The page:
Suffragette: Review


Image Courtesy of Focus Features
Image courtesy of Focus Features

“The time is now”. So proclaimed the posters and trailers for Suffragette, Sarah Gavron’s new film about the titular British votes-for-women activists who gained notoriety in the early 20th century through civil disobedience. Or should that be, “finally, the time is now”. Over a century after the events it depicts, at long last a screen portrayal of the British female suffrage movement with a cast and budget worthy of its historical significance has come into being (both written and directed by women too).

Rather than a direct portrayal of real life events and figures, the film enters the movement through the perspective of composite character Maud Watts, a fictional East End laundress (Carey Mulligan). Angered by the injustices in her life and the lives of the women around her, Maud eventually becomes a full-on militant devotee to the cause. Her eventful journey brings her into contact with various aspects of the suffragette crusade pre-1914, and thus weaves us in and out of the action of the time too.

This decision is where the film, in several ways, falls short. Screenwriter Abi Morgan’s attempt to pack such a considerable amount of incident into the script is admirable (and proves more deft than the potential efforts of a less talented writer), but a slightly formulaic tone pervades. One wonders how likely it is that a neophyte like Maud could manage to become a key speaker in the testimony of working women to Parliament; one of the perpetrators of the bombing of David Lloyd George’s country house; witness to an illegal speech by WSPU leader Emmeline Pankhurst and front-row onlooker to the ‘martyrdom’ of Emily Wilding Davison at Derby Day 1913.

Despite this historical box-ticking, the depiction of the suffrage movement as a whole is worryingly selective. It barely hints on how fractious and rife with infighting the WSPU (Women’s Social and Political Union – the suffragettes’ official organisation) really was, especially regarding the often dictatorial stance of Pankhurst herself, and omits any portrayal of the alternative, non-violent suffragist movement. To the uneducated viewer, the film suggests that Davison’s apparent suicide (another point of debate) in front of the King’s horse was the key catalyst for women gaining the vote. Yet it ends before any mention of the looming First World War, during which all official suffragette activity was suspended – a development which, rather problematically for the film’s agenda, may have been the real turn of the tide for British female enfranchisement.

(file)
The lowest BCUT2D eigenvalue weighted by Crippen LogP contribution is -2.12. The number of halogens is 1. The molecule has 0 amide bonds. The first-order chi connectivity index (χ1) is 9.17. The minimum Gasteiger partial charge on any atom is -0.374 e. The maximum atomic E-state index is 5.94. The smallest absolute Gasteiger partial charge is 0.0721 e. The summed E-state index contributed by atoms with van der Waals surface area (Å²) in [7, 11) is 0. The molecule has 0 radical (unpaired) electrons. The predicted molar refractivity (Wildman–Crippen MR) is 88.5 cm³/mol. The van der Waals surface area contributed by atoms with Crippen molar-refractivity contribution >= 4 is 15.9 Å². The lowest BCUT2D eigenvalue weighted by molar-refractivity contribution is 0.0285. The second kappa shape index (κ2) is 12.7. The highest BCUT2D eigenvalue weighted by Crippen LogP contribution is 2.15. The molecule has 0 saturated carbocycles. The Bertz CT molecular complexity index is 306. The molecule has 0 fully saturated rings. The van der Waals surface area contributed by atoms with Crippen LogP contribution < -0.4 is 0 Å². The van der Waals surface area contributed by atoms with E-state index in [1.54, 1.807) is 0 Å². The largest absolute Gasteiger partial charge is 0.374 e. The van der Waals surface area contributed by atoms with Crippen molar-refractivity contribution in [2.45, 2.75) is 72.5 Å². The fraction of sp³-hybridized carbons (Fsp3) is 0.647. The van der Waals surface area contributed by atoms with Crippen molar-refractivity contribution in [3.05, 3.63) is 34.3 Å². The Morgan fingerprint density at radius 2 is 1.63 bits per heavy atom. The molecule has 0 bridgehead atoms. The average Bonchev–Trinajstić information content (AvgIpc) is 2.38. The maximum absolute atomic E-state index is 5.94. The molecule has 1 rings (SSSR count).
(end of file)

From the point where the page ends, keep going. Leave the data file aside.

However, Suffragette is by no means a failure; in many ways it is accomplished, not least in the efforts of its cast. The weaknesses of the composite character technique are generally balanced out by strong performances by Mulligan; Helena Bonham Carter as doctor and devoted militant Edith Ellyn; and particularly Anne-Marie Duff as fellow washerwoman, Violet. Duff is equally endearing as both an initially buoyant, enthusiastic suffragette and later downtrodden in her disillusionment with the cause. For all her heavy featuring in the film’s promotion, Meryl Streep’s appearance as Pankhurst is very brief, but nonetheless stirring (aside from the ill-judged “I’d rather be a rebel than a slave” line).

Less subtly drawn is the triad of key male characters: Ben Whishaw, in a rare antagonistic outing as Maud’s unsupportive husband Sonny (whose idea of a decent attempt at single fatherhood evidently constitutes about a week); Geoff Bell as The Devil in the guise of a laundry foreman Mr. Taylor; and finally Brendan Gleeson’s Inspector Steed. Steed, the film’s representative of the police pursuit and suppression of the suffragettes, comes closest to a nuanced criticism of the WSPU’s actions and motives, but his opinions are never dealt with below the surface.

Gavron and Morgan manage to bring to the fore something not often discussed with regard to the suffragettes: namely, the social and personal cost of activism.

Nevertheless, the film’s main success is its firm grounding in the lives of working-class women, the so-called ‘foot-soldiers’ of the fight, and the grubbiness and danger which pervade their living and working conditions. From this, Gavron and Morgan manage to bring to the fore something not often discussed with regard to the suffragettes: namely, the social and personal cost of activism. Living in a country and culture in which free speech is a given and discrimination of all kinds is generally riled against, it’s difficult to imagine the act of protest resulting in your life crumbling around you. Maud’s unwillingness to abandon the cause engenders a sacrifice of the life she had before, and the loss of her home – and more importantly, her son. These are as emotionally wrenching as the violent scenes of police brutality and prison force-feeding; these scenes are physically jarring.

One last note: at the screening where I saw the film, a trailer was shown for He Named me Malala, the recently-released documentary on Pakistani activist and Nobel Peace Prize Laureate Malala Yousafzai. This formed something of a bookend with the rolling list of countries and corresponding dates of female enfranchisement which rounds off Suffragette, ending with the revelation that Saudi Arabian women have only been promised voting rights this year. As noble a production as Suffragette is, it can be difficult to pin an audience’s sympathies on the film’s characters if that audience is at all educated about the position of women in the wider world a hundred years later. Sadly, the time is, indeed, now.


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